Social and Philosophical Foundations of Education

EDUC 101

bulleye diagram

Why do schools look the way they do? This is the important question answered by Education 101.

This course surveys the historical, philosophical, ideological, social, cultural, political, and economic foundations of American education and uses this information as a lens to analyze educational practices. Current issues affecting schools, teachers, students, families and communities are examined and discussed throughout the course. Discussion of student, teacher, and community diversities and identities will be integrated into the course.  

Students participate in a structured service learning experience in which they experience, observe, and reflect on issues related to schooling.

The middle of the semester is when I see the “light-bulb” come on for Duke students. Through their relationships with the young learners and working in the school context, the students truly get that we are talking about real people who learn different ways and are affected by decisions we make as a society about education. Students see directly that individuals’ experiences of school vary widely. Gaining this perspective is invaluable, and it comes through the service-learning component of the course.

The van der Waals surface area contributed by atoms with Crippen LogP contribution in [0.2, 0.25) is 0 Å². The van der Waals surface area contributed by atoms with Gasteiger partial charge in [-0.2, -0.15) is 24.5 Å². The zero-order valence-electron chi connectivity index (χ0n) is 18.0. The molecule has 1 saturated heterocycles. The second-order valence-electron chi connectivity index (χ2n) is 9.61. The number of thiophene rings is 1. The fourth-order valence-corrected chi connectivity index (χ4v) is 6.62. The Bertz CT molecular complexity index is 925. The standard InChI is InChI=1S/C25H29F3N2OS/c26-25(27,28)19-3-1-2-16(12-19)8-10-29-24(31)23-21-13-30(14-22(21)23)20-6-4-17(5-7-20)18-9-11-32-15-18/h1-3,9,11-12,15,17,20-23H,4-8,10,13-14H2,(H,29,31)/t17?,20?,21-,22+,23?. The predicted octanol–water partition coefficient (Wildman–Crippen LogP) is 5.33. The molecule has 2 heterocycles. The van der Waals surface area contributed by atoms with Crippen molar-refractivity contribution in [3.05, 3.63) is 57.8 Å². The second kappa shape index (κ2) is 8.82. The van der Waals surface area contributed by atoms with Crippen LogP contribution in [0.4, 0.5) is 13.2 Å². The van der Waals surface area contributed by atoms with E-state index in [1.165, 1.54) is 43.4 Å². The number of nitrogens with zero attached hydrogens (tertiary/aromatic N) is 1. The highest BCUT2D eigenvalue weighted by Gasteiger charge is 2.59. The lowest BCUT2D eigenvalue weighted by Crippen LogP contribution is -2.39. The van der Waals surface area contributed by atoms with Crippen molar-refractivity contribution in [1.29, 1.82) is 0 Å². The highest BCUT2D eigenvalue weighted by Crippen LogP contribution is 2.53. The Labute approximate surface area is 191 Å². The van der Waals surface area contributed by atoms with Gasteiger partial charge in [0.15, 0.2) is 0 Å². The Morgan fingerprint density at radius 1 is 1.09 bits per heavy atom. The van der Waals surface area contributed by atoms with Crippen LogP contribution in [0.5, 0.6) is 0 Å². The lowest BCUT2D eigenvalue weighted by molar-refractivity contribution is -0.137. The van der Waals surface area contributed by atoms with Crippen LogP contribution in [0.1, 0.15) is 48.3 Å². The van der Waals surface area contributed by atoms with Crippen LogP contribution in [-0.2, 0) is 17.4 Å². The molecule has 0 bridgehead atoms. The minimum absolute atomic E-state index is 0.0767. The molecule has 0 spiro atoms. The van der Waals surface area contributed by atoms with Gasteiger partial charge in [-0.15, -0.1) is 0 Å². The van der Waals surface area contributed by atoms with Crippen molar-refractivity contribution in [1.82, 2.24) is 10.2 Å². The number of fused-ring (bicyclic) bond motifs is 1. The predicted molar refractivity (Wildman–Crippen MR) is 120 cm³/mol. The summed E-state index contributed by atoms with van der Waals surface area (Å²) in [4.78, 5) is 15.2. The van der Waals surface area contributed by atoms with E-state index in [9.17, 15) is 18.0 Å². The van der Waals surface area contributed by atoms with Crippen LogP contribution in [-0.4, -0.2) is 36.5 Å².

- Amy Anderson, Instructor

Goals for the course include students being able to: 

  • Demonstrate knowledge of the philosophical and historical foundations of American education and connect them to current practices affecting American schools and school children
  • Demonstrate knowledge of the social, cultural, political, and  economic foundations of American education and connect them to current practices affecting American schools and school children
  • Develop a personal philosophy of education
  • Examine the qualities effective schools and classroom practices
  • Investigate major issues impacting contemporary American education, as well as various reform initiatives that seek to affect public education
  • Understand schools as a part of the world, not apart from it
  • Examine educational issues within the context of local (Durham/NC) practices
  • Experience and practice service-learning as a pedagogy to deepen understanding of course content
  • Gain experience working with school-aged children in a tutoring relationship

Why is this a Service-Learning Class?

  • The service-learning component of the course is integral to its experience. In addition to being engaged in rigorous readings, class discussions, and lectures, students are challenged to apply their learning in a manner that provides tangible service to the community.
  • Students engage in a minimum of 20 hours of planned service activities during the semester. During the course of the semester, students will tutor in local school or after school settings as well as plan service-learning experiences with K-12 students. This provides the opportunity for experiencing and then reflecting on current teaching and learning practices as well as on educational issues facing society today.